Millennials Monthly: Weak-Handed Drone Enthusiasts In Existential Crisis

What we do all day, according to hand science.  (via NPR)

Greetings, Millennial compatriots, as well as members of other generations with a vested interest in identifying and tracking which products and services Millennials are most likely to use!

As I've written previously, June was a difficult month to be a human being, let alone a young human being. Nerves are raw. World markets are in a state of tumult.

It's cold comfort, to be sure, but if you're looking for one thing you can count on to stay the same, rest assured that no matter what was happening to Millennials in the actual world these past few weeks, the internet's preference for clickable, digestible, easily mockable info-tainment masquerading as scientific study will always prevail. Sure, there were a few stories about how Millennials felt following the Brexit vote, but. But on the whole, understandable reactions to complex socio-political crises aren't marketable, silly! (Yet. If you have a business idea, let's talk.)

Without further ado, then: In June 2016, we learned that Millennials are...

Typical Millennial, not doing agricultural work AT ALL.
Typical Millennial, not doing agricultural work AT ALL.

Really bad at opening jars. A study of Americans ages 20 to 34 showed than men under 30 have weaker "hand grips" and "lateral pinch" than the same age group did in 1985; same with women 20 to 24. "Work patterns have changed dramatically since 1985, when the first norms were established ... as a society, we're no longer agricultural or manufacturing," explains Elizabeth Fain, the study's lead author, who probably has also never lifted a shovel in her life, I mean come on. "What we're doing more now is technology-related, especially for millennials." (Said study was published online by the Journal of Hand Therapy, which is a great little rag to know about if there's an occupational therapist in your life who's just so hard to shop for!)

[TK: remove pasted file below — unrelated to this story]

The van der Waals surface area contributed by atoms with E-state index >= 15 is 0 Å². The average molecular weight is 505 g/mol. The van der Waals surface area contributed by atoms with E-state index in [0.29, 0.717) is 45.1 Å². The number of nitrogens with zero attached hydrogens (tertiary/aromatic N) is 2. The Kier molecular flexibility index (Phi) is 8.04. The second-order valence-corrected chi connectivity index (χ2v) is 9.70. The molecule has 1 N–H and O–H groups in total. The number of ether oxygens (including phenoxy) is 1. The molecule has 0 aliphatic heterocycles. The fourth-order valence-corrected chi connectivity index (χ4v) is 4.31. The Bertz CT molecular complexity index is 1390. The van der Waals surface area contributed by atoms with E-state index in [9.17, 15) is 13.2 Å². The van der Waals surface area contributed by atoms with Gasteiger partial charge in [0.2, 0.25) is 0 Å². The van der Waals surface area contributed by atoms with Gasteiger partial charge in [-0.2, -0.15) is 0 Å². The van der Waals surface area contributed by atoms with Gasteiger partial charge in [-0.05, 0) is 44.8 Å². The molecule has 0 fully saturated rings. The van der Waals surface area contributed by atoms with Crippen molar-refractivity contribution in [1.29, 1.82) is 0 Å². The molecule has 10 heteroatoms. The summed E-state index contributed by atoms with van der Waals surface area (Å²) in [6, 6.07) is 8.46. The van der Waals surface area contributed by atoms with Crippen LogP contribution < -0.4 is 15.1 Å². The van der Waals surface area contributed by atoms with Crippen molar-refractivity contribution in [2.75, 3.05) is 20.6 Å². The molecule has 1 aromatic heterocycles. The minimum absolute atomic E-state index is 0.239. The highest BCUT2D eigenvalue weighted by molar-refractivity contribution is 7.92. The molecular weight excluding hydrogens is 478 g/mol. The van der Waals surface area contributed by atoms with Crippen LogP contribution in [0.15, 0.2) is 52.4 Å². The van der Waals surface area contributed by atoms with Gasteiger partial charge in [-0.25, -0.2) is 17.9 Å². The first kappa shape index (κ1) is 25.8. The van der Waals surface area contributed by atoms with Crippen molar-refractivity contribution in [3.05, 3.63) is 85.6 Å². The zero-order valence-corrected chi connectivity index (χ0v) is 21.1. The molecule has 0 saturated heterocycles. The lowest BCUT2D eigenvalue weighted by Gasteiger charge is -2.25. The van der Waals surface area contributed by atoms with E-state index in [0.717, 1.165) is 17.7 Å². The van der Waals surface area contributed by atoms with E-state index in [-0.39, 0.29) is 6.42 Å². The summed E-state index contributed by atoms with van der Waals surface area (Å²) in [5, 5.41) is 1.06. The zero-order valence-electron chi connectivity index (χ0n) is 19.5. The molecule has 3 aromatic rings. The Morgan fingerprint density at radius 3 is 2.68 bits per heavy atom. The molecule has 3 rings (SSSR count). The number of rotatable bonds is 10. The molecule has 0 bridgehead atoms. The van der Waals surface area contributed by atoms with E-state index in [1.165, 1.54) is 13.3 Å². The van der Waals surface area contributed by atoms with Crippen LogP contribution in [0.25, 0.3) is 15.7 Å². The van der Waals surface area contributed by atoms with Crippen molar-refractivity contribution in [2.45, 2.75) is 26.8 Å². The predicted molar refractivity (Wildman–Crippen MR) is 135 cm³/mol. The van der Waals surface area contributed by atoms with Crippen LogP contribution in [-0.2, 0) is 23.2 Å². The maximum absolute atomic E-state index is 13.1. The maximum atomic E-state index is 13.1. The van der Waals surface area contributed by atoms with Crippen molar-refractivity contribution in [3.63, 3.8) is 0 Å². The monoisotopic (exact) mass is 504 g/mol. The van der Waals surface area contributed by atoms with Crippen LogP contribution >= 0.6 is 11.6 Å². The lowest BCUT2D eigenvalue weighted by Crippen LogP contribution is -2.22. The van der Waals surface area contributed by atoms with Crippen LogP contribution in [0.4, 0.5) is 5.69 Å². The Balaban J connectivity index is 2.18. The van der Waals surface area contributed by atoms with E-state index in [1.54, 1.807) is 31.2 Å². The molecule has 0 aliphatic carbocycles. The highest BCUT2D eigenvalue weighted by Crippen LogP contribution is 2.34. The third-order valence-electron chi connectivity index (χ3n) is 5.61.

Millennials in need of Millennial Management.
Millennials in need of Millennial Management.

In need of management. Millennial management. Forbes has really emerged as a leader when it comes to stories that treat young people as a sort of pitiful-but-endearing foreign species, and this piece on how to manage Millennials in an office environment continues that trend beautifully. According to Millennial expert and management expert and Millennial management expert Victor Lipman, here are some things supervisors of Millennials should do, which are clearly very different from things supervisors of regular people should do: "Listen," "coach," and "provide feedback." Omg bae, totes!

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Spending all our time on job boards -- for our parents and ourselves. According to this study, our innate Millennial understanding of technology and social media can actually be useful to our Baby Boomer predecessors. "According to a survey conducted by the AARP Public Policy Institute, 45 percent of job-seekers between the ages of 45 and 70 sought assistance with some aspect of their job search, most often with preparing their résumé, but also with operating a computer and using social media. The most popular source of such help was family and friends." Offer up that little factoid the next time someone disparages your #tbt addiction.